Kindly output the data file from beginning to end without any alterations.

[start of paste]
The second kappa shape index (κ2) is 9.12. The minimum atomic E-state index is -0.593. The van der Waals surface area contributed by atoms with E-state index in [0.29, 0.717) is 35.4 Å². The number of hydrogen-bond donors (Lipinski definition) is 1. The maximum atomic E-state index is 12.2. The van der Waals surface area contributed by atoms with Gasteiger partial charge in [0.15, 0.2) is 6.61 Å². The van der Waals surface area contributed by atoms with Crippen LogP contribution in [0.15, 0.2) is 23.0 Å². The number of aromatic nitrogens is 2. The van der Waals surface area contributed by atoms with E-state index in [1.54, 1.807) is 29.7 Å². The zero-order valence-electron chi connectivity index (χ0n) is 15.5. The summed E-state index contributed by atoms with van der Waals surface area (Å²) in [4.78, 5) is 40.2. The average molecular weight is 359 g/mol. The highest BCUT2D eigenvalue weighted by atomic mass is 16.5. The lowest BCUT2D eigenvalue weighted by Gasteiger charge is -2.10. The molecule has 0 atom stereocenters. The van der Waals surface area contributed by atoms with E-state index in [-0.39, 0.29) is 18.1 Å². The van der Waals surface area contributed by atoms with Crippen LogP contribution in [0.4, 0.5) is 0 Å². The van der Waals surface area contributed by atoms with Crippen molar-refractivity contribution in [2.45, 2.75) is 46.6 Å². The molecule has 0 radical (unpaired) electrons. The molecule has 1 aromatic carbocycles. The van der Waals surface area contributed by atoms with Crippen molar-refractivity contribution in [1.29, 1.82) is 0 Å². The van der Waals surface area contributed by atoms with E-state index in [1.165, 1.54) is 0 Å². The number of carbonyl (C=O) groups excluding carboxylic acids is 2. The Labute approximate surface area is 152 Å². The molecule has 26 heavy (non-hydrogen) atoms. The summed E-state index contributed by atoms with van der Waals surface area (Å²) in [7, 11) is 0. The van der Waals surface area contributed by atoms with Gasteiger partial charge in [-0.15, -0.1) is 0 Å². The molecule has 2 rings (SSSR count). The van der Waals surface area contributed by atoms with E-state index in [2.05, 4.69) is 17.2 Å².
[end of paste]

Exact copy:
The second kappa shape index (κ2) is 9.12. The minimum atomic E-state index is -0.593. The van der Waals surface area contributed by atoms with E-state index in [0.29, 0.717) is 35.4 Å². The number of hydrogen-bond donors (Lipinski definition) is 1. The maximum atomic E-state index is 12.2. The van der Waals surface area contributed by atoms with Gasteiger partial charge in [0.15, 0.2) is 6.61 Å². The van der Waals surface area contributed by atoms with Crippen LogP contribution in [0.15, 0.2) is 23.0 Å². The number of aromatic nitrogens is 2. The van der Waals surface area contributed by atoms with E-state index in [1.54, 1.807) is 29.7 Å². The zero-order valence-electron chi connectivity index (χ0n) is 15.5. The summed E-state index contributed by atoms with van der Waals surface area (Å²) in [4.78, 5) is 40.2. The average molecular weight is 359 g/mol. The highest BCUT2D eigenvalue weighted by atomic mass is 16.5. The lowest BCUT2D eigenvalue weighted by Gasteiger charge is -2.10. The molecule has 0 atom stereocenters. The van der Waals surface area contributed by atoms with E-state index in [-0.39, 0.29) is 18.1 Å². The van der Waals surface area contributed by atoms with Crippen LogP contribution in [0.4, 0.5) is 0 Å². The van der Waals surface area contributed by atoms with Crippen molar-refractivity contribution in [2.45, 2.75) is 46.6 Å². The molecule has 0 radical (unpaired) electrons. The molecule has 1 aromatic carbocycles. The van der Waals surface area contributed by atoms with Crippen molar-refractivity contribution in [1.29, 1.82) is 0 Å². The van der Waals surface area contributed by atoms with E-state index in [1.165, 1.54) is 0 Å². The number of carbonyl (C=O) groups excluding carboxylic acids is 2. The Labute approximate surface area is 152 Å². The molecule has 26 heavy (non-hydrogen) atoms. The summed E-state index contributed by atoms with van der Waals surface area (Å²) in [7, 11) is 0. The van der Waals surface area contributed by atoms with Gasteiger partial charge in [-0.15, -0.1) is 0 Å². The molecule has 2 rings (SSSR count). The van der Waals surface area contributed by atoms with E-state index in [2.05, 4.69) is 17.2 Å².